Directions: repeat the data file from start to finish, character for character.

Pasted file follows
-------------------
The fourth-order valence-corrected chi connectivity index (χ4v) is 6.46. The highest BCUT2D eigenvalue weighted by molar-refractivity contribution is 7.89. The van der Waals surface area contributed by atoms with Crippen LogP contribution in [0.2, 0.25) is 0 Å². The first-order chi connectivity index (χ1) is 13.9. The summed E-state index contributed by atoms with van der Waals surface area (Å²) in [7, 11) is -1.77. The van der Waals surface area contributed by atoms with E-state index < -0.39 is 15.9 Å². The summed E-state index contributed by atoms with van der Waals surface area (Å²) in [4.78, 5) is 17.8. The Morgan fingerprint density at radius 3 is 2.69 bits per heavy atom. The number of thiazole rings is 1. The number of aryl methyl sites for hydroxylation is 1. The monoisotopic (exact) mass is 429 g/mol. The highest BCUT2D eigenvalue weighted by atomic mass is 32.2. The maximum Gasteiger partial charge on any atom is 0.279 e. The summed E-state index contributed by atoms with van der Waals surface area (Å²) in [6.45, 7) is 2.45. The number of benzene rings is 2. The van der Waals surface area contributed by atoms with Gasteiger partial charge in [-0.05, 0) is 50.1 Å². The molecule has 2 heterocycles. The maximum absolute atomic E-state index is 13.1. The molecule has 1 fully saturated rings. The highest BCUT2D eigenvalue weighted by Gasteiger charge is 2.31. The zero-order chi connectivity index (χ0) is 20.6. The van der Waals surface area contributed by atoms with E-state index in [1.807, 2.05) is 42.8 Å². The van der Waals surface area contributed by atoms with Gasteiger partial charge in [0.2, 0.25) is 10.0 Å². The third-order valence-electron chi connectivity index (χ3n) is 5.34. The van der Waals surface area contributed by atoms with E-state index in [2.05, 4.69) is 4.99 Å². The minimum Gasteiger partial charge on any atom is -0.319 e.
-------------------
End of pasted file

The fourth-order valence-corrected chi connectivity index (χ4v) is 6.46. The highest BCUT2D eigenvalue weighted by molar-refractivity contribution is 7.89. The van der Waals surface area contributed by atoms with Crippen LogP contribution in [0.2, 0.25) is 0 Å². The first-order chi connectivity index (χ1) is 13.9. The summed E-state index contributed by atoms with van der Waals surface area (Å²) in [7, 11) is -1.77. The van der Waals surface area contributed by atoms with E-state index < -0.39 is 15.9 Å². The summed E-state index contributed by atoms with van der Waals surface area (Å²) in [4.78, 5) is 17.8. The Morgan fingerprint density at radius 3 is 2.69 bits per heavy atom. The number of thiazole rings is 1. The number of aryl methyl sites for hydroxylation is 1. The monoisotopic (exact) mass is 429 g/mol. The highest BCUT2D eigenvalue weighted by atomic mass is 32.2. The maximum Gasteiger partial charge on any atom is 0.279 e. The summed E-state index contributed by atoms with van der Waals surface area (Å²) in [6.45, 7) is 2.45. The number of benzene rings is 2. The van der Waals surface area contributed by atoms with Gasteiger partial charge in [-0.05, 0) is 50.1 Å². The molecule has 2 heterocycles. The maximum absolute atomic E-state index is 13.1. The molecule has 1 fully saturated rings. The highest BCUT2D eigenvalue weighted by Gasteiger charge is 2.31. The zero-order chi connectivity index (χ0) is 20.6. The van der Waals surface area contributed by atoms with E-state index in [1.807, 2.05) is 42.8 Å². The van der Waals surface area contributed by atoms with Gasteiger partial charge in [0.2, 0.25) is 10.0 Å². The third-order valence-electron chi connectivity index (χ3n) is 5.34. The van der Waals surface area contributed by atoms with E-state index in [2.05, 4.69) is 4.99 Å². The minimum Gasteiger partial charge on any atom is -0.319 e.